|Getting ready to sign the Acta|
Yesterday I had a meeting up in Tzibal with the Superintendent of the school district so that he could write an "Acta" to jump-start the process of certifying the school as a "Healthy School." (After 4 years of working with Peace Corps volunteers, the school has adopted the necessary changes to reach this certification--the students' wash their hands before snack, brush their teeth after, have clean drinking water and clean well-kept latrines, the school itself is kept clean, etc.) Before writing this Acta*, the Superintendent, Profe Alfonso, gave the compulsory speech in which he talked about all the hard work that the school has done, how the teachers have put in extra time and effort, and how the presence of Peace Corps has been paramount in reaching these goals. He then said something that caught my ear--he said "Seño Hannah is here to represent Peace Corps, which has helped us a lot in the past. Like the other volunteers she's only here for a short time so we must take advantage and use her to the fullest now, while she's here. Just like when we make orange juice, we want to squeeze every last drop out of her before she goes. Every last drop." All the teachers at the meeting nodded in assent, prepared to do just that--juice me into a pulpy oblivion. Perhaps I could (or should) have taken issue with this--but I liked hearing it. As a Peace Corps volunteer I've found there is a fine line between being used as a resource and being taken advantage of. I've taken care to devote my time and energy to those communities, people, etc., who've made it clear that they're doing the former--that they understand that I'm a human resource to be used over two years, rather than a rich Gringa here to make some handouts, write some checks, and turn on her heels and leave. One of my greater challenges in the beginning of my service was that nobody seemed to know how to use me--I was stuck here, in a foreign village, filled with foreign people, no schedule, no agenda, nothing. Now, however, I'm suddenly in high demand. People aren't afraid to ask me for help anymore. And while sure, I have those days when I wish I could time travel back to month two, lay in my bed all day reading, and make market-day lists rather than to-do lists, most of the time I'm happy to be busy. I'm happy to be exhausted, and I hope beyond all hopes that this roll I'm on keeps on rolling until July.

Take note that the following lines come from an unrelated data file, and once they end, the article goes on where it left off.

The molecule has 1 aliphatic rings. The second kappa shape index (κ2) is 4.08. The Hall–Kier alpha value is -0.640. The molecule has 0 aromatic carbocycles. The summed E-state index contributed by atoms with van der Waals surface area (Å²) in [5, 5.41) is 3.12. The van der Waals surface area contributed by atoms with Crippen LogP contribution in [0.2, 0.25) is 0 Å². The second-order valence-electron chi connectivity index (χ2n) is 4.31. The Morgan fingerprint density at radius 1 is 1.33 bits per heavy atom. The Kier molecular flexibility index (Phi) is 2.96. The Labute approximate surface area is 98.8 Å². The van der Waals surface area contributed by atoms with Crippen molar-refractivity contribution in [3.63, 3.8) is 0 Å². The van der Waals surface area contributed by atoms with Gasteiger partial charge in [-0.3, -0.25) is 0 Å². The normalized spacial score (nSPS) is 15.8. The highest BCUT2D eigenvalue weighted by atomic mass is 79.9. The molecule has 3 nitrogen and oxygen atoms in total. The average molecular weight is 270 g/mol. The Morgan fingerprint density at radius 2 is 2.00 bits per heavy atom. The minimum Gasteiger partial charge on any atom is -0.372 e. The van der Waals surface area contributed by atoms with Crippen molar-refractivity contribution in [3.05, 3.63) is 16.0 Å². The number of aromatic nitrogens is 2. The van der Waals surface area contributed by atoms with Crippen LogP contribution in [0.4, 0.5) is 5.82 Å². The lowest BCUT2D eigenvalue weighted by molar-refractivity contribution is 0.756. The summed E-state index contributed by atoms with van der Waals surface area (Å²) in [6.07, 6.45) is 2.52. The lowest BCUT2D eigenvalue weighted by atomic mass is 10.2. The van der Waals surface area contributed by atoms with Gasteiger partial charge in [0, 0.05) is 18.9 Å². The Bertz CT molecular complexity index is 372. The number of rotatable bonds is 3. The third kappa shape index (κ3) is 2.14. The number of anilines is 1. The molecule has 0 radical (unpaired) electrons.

*An Acta is a peculiar Guatemalan way of making something, usually a meeting of some sort, official and a matter of public record. The highest authority at said meeting hand-writes an unnecessarily wordy document, in the official Acta log, stating the business at hand, etc., then everybody present signs the document and/or stamps their thumbprint on it)